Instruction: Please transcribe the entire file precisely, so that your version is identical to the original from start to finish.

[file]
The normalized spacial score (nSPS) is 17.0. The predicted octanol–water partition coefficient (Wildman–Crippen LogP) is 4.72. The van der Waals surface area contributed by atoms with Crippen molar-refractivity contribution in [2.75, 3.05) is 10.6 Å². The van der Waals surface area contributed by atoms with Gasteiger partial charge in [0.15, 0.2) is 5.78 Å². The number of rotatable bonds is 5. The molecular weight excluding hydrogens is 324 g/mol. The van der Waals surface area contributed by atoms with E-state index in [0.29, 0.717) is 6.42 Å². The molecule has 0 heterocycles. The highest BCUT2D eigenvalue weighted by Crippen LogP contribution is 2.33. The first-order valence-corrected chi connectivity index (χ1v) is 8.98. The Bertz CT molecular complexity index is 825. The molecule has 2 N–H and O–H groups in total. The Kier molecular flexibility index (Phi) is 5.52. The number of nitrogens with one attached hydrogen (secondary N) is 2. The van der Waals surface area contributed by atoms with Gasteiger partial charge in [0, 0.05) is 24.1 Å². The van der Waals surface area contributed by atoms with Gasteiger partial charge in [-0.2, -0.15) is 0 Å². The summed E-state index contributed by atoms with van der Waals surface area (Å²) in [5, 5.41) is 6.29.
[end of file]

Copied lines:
The normalized spacial score (nSPS) is 17.0. The predicted octanol–water partition coefficient (Wildman–Crippen LogP) is 4.72. The van der Waals surface area contributed by atoms with Crippen molar-refractivity contribution in [2.75, 3.05) is 10.6 Å². The van der Waals surface area contributed by atoms with Gasteiger partial charge in [0.15, 0.2) is 5.78 Å². The number of rotatable bonds is 5. The molecular weight excluding hydrogens is 324 g/mol. The van der Waals surface area contributed by atoms with E-state index in [0.29, 0.717) is 6.42 Å². The molecule has 0 heterocycles. The highest BCUT2D eigenvalue weighted by Crippen LogP contribution is 2.33. The first-order valence-corrected chi connectivity index (χ1v) is 8.98. The Bertz CT molecular complexity index is 825. The molecule has 2 N–H and O–H groups in total. The Kier molecular flexibility index (Phi) is 5.52. The number of nitrogens with one attached hydrogen (secondary N) is 2. The van der Waals surface area contributed by atoms with Gasteiger partial charge in [0, 0.05) is 24.1 Å². The van der Waals surface area contributed by atoms with Gasteiger partial charge in [-0.2, -0.15) is 0 Å². The summed E-state index contributed by atoms with van der Waals surface area (Å²) in [5, 5.41) is 6.29.